As a part of the Strategic Leadership course on Edinburgh’s MBA programme, a group of five students organised a social event to help draw awareness to the Syrian refugee crisis. In this guest post, Debjani Paul offers an overview of the event, which centred around the the personal life experiences of three Syrians now settled in Edinburgh – Aamer Hanouf, Hussen Al Ajraf, and Amer Masri.
With the rising global concerns including climate change, an increase in global population, poverty, and terrorism, world leaders have much to focus on. It is becoming a new norm for companies to be socially responsible by promoting sustainability and contributing at least in one of the global concerns, also known as Corporate Social Responsibility. This is the ethical way to do business that every future leader should practice.
The University of Edinburgh Business School promotes the socially responsible aspect of leadership as part of Strategic Leadership course module by including a short activity called ‘make a difference to a community’. We worked in a self-elected group for a cause that appeals to us the most. Our multinational team of five members arranged a symposium for raising awareness about Syrian Refugees.
The political turmoil in Syria has forced citizens to abandon their homes, belongings and to move out of the country and travel other places in Europe to search for a new place to live, resulting in an influx of refugees in European countries.
The suffering of millions of people stirred us to select this as a cause and to do our bit by raising awareness. Through this event, our main purpose was to connect like-minded people from different organisations who can work together in future to serve Syrians in Edinburgh and in refugee camps located in many countries. To integrate people back in the society and to help ease the trauma from their minds, it takes much more than just helping them with monetary grants and a roof over their heads; they need human care, kindness, counselling, and skills to be self-sufficient once again in a new country and community.
We invited speakers both from organisations, including NGOs, that offer support – Edinburgh Cares and React, Edinburgh Council, University of Edinburgh Refugee Advisory committee – and from those who represent refugees, including Syrian Refugees in Edinburgh. We spread the word through social media, EUSA, the International Student Advisory Service, the Global Justice Academy and The Chaplaincy.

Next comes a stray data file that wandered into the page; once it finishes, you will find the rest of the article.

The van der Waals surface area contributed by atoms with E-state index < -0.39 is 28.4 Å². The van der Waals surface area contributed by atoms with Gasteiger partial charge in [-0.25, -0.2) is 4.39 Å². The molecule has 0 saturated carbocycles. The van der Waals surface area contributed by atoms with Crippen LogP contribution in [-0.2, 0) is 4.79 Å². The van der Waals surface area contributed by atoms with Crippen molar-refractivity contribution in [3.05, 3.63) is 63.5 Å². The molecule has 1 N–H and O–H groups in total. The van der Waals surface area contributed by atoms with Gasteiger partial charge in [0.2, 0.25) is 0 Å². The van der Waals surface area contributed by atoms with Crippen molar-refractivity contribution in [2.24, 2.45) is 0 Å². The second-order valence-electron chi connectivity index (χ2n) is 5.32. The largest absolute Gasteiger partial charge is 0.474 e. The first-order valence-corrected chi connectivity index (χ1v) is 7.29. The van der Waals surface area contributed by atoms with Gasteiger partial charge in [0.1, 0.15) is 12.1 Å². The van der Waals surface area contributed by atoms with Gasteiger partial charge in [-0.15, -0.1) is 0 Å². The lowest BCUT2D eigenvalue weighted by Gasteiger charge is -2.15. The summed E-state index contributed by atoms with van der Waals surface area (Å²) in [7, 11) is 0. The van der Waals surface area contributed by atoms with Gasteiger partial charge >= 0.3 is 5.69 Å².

Aamer was taken into prison for helping his friend who was shot in his arm and later died. Release from jail after one and half months, he recalled:
“when I got out of the prison, it was hard moment for me because the family for (read of) my best friend, they know (read knew) he was with me, but he is (read was) dead and I have (read had) to tell them that he died”.
Hussen, who came to Edinburgh in November 2015 via Lebanon, spoke with the help of an interpreter. He shared the story about his journey after his village was bombarded and they were given a choice to leave the country or to die.
Dr. Amer Masri now lives in Edinburgh. He was also tortured for two months in prison of Syria, shared stories about the painful condition of Syrian citizens.
Akeel Umar from Edinburgh Cares and Gillian McArthur from React shared horror stories from their experiences while helping Syrians in Refugee camps in Lebanon, Turkey, and Jordan.
Alistair Dinnie from Edinburgh Council ( and also a UoE Business School Alumnus) offered insight into how the UK government is offering support through the Syrian Vulnerable Persons Relocation Scheme (SVPRS) and Edinburgh Scheme to support relocated Syrians here.
Euan Fergusson from UoE International Student Advisory Service highlighted that our University is working closely with home office to help Syrian students with sponsorships and visa extension after completion of their courses so that they do not have to go back to Syria by risking their lives.
Finally, the event was closed by Dr. Malcolm Kirkup, Professorial Director of MBA Programmes and Educational Innovation at UoE Business School. He commented that “our MBA is a very international program because in a small way we are trying to make a difference beyond business”, before adding that:
“What has been organised this evening is relatively minor to what Syria is facing today. One thing, however, they (MBA Team Syria – Ellen, Mahak, Dwi, Rakshit and Debjani (self)) have done, is to do something”.
We hope our small effort will highlight the struggled that face Syrians who are being relocated to Edinburgh.
We also realised that a Green World does not only mean a pollution-free world, it includes an ethical world as well, where human suffering is acknowledged and measures are taken to alleviate and eliminate that suffering. This can only be possible if every one of us be equally responsible for doing their bit as part of society or organisation or individually to make our planet a green place to live.
Friends, I know it is a difficult dream, but hey, if you dream it, then only you can do it.